Syringe Services Programs: Technical Package

Content From: Jonathan Mermin, M.D., M.P.H., RADM and Assistant Surgeon General, USPHS, Director, National Center for HIV/AIDS, Viral Hepatitis, STD, and TB Prevention, Centers for Disease Control and PreventionPublished: December 21, 20202 min read


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Cross-posted from Centers for Disease Control and Prevention

[From December 18, 2020]

Dear Colleague,

Today, CDC released Syringe Services Programs: A Technical Package of Effective Strategies and Approaches for Planning, Design and Implementation [PDF, 706KB] . This technical package provides evidence of the effectiveness of strategies and approaches to support successful planning, design, implementation, and sustainability of syringe services programs.

Syringe services programs are community-based prevention programs that can provide a range of services, including access to sterile syringes and injection equipment; linkage to treatment for substance use disorder; and vaccination, testing, and linkage to care and treatment for infectious diseases. Syringe services programs protect the public and first responders by facilitating the safe disposal of used needles and syringes. Providing testing, counseling, and sterile injection supplies also helps prevent outbreaks of other diseases, like HIV or viral hepatitis.

CDC designed this technical package in partnership with the National Alliance of State and Territorial AIDS Directors (NASTAD), to provide information on the development and implementation of effective syringe services programs for health departments, community-based organizations, and partners. It provides a broad framework for emerging and existing syringe services programs to reduce harms related to injection drug use, ensure needs-based service delivery, and link participants to services that support their health and wellness. Syringe services programs can use the technical package to help guide effective planning and implementation and to identify opportunities for program enhancement.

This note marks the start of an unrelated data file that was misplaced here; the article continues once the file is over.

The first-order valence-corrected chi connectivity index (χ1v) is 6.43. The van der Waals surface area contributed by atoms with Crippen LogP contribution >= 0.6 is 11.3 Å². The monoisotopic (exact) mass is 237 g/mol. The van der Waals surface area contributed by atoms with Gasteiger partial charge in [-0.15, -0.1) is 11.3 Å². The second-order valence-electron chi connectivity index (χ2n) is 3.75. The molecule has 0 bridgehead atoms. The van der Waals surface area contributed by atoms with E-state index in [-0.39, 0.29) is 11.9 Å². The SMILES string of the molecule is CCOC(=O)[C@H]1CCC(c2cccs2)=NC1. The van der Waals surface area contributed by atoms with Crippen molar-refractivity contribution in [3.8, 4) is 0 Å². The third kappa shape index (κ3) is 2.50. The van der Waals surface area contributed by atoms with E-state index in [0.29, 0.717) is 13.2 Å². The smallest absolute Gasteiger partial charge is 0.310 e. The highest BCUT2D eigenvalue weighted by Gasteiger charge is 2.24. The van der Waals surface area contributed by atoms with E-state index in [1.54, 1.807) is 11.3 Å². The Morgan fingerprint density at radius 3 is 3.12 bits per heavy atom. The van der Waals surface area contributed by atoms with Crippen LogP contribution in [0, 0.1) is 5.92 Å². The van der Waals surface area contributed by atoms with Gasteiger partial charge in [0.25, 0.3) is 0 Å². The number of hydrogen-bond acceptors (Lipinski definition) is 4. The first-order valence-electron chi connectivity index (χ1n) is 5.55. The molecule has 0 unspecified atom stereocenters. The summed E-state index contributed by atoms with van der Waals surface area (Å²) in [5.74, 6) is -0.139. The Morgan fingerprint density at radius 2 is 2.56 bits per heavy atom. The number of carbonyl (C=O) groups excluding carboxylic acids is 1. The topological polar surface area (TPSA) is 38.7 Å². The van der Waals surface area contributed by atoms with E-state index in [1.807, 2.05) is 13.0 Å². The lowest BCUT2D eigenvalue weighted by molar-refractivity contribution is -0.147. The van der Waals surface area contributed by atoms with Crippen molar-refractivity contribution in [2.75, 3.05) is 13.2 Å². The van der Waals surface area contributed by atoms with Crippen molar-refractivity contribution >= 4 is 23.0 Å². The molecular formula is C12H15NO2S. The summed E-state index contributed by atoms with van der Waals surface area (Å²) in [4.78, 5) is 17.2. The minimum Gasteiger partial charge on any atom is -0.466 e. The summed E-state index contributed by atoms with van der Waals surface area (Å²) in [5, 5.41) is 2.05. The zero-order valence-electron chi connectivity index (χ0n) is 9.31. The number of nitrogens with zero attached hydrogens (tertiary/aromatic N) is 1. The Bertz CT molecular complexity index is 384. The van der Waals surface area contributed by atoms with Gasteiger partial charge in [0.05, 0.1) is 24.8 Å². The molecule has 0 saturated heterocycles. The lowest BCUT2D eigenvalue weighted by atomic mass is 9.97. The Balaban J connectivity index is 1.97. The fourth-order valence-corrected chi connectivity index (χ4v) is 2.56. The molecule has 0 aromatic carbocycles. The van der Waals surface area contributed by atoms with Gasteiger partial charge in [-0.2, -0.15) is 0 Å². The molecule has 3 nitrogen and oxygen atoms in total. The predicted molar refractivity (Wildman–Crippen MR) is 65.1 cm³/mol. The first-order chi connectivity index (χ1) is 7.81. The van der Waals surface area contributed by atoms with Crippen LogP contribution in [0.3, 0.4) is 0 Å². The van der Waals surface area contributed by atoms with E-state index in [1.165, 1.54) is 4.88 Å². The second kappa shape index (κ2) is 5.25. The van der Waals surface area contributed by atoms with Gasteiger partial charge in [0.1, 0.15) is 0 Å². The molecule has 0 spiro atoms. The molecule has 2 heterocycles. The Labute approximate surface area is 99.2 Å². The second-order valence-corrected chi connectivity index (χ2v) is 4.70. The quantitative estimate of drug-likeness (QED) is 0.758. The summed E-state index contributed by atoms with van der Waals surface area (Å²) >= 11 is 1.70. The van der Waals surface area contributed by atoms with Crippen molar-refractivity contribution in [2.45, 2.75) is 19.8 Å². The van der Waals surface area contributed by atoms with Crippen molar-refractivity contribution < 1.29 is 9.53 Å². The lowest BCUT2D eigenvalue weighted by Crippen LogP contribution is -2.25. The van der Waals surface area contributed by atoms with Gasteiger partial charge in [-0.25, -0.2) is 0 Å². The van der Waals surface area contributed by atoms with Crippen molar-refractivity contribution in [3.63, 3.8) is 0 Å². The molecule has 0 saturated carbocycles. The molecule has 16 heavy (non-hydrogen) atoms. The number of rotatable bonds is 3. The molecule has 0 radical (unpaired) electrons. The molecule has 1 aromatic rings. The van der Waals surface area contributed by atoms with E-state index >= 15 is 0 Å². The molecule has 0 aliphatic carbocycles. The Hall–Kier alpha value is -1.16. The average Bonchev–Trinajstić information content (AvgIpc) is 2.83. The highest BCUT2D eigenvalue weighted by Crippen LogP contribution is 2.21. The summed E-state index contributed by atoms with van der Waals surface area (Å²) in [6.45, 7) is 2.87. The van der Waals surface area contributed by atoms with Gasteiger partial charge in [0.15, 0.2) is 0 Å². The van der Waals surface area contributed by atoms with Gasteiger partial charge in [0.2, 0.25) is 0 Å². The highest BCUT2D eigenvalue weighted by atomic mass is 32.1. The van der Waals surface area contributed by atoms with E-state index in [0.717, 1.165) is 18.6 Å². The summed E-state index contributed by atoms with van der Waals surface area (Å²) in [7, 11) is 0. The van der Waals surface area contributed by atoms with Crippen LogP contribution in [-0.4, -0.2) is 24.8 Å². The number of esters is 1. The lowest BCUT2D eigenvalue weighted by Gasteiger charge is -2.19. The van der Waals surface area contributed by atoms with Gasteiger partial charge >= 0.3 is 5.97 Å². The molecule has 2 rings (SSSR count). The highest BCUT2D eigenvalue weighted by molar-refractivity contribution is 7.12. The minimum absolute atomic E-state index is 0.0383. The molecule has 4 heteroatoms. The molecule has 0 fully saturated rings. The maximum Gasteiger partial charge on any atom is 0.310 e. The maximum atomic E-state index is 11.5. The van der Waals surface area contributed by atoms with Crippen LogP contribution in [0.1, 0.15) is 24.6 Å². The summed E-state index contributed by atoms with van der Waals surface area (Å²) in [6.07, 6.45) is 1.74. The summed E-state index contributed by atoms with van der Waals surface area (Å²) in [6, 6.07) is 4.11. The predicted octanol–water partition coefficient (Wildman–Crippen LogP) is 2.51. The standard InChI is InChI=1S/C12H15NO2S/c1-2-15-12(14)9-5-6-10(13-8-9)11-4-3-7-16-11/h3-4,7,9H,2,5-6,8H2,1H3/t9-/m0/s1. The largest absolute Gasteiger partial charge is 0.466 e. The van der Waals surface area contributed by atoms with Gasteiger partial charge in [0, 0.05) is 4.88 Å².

There are five key strategies and approaches for syringe services programs:

  1. Involving people with lived experience and recognizing the expertise of syringe services program participants in design, policies, and implementation.
  2. Using a needs-based distribution approach. Access to a sufficient number of sterile syringes is a key component of a comprehensive strategy aimed at limiting the spread of infectious disease among people who inject drugs.
  3. Providing core services (syringe distribution and safe disposal) and expanded services (such as infectious disease screening and treatment).
  4. Collecting data at syringe services programs on trends, needs, and program effectiveness.
  5. Ensuring program sustainability.

We hope these evidence-based strategies and approaches will grow and sustain the critical services these programs provide. Please join us in supporting the work of syringe services programs in your communities and distribute this technical package to your networks.


/Jonathan Mermin/
Jonathan H. Mermin, M.D., MPH
Rear Admiral and Assistant Surgeon General, USPHS
National Center for HIV/AIDS, Viral Hepatitis, STD, and TB Prevention
Centers for Disease Control and Prevention